TOPICS: America’s other deficit: Leadership
David Gergen and Andy Zelleke
America has a full plate right now. Must we really add “leadership crisis” to that dish? Apparently so. A startling 80 per cent of the American people believe there is a leadership crisis in this country. In a nation so sharply divided on so many issues — politically and culturally — rare indeed is an 80 per cent public consensus.
This view of American leadership, according to the latest survey conducted by the Center for Public Leadership at Harvard Kennedy School and the Merriman River Group, is up substantially from the already high 65 per cent reported when the annual survey began in 2005. And that 80 percent may well understate the degree of dissatisfaction existing today, since the survey was completed as the financial crisis was still unfolding this past September.
The first reaction of some may be to ask what the remaining 20 perc ent can possibly be thinking, given the pileup of policy failures on the part of our political leaders. Another reaction might be that the perceived “leadership crisis” may simply be a rough proxy for the public’s dissatisfaction with the Bush administration and the current Congress. But strikingly, our survey finds that the negative consensus on the nation’s leadership goes beyond government — and reaches nearly every one of the country’s most important sectors and institutions.Leaders in only two institutions — the military and the medical profession — enjoy even a “moderate” level of public confidence. And then just barely. Moreover, the public seems to understand that this leadership deficit is unsustainable if the US is to maintain its position as the world’s leading economic, technological, and military power: 71 per cent agreed that without better leaders, the US will decline as a nation.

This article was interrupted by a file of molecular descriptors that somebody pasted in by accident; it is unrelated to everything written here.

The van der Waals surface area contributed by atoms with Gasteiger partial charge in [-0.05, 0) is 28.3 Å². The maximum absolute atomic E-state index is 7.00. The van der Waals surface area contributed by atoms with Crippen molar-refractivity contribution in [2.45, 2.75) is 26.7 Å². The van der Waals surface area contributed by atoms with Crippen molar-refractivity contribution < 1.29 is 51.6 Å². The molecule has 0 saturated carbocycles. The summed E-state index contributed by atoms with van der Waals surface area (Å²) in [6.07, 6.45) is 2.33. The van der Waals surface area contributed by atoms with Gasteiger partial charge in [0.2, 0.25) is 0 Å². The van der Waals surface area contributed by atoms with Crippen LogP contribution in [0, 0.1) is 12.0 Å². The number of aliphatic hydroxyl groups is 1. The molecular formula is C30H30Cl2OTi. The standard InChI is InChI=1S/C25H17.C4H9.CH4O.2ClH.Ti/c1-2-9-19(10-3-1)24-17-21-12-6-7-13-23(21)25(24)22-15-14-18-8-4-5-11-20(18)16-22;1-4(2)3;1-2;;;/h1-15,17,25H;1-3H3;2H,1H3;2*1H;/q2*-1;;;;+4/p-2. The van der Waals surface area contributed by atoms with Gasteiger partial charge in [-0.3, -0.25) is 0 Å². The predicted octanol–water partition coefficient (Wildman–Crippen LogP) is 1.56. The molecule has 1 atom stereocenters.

Several years ago, the pioneering leadership scholar Warren Bennis wondered how it could be that the much smaller society at the time of the United States’ founding could have produced six world-class leaders: Washington, Jefferson, Hamilton, Madison, Adams, and Franklin — while in recent times, he suggested, we seem to struggle to find even one or two.
Indeed, at the presidential level, our survey indicates that relatively few Americans believe they will be choosing, on Nov. 4, between two good leaders (albeit proponents of divergent policy agendas).Only 30 percent of Barack Obama’s partisans have even moderate confidence that a President McCain would prove to be a good leader; and a mere 19 percent of John McCain’s supporters have that level of confidence about a President Obama.
The near-perfect storm of challenges facing the nation has created an urgent need for better leadership. But how do we restore the public’s confidence in leaders in our most important institutions and sectors? They have to earn it back. Those of us who work in these domains have ample opportunity — and in these troubled times, the responsibility — to do our part.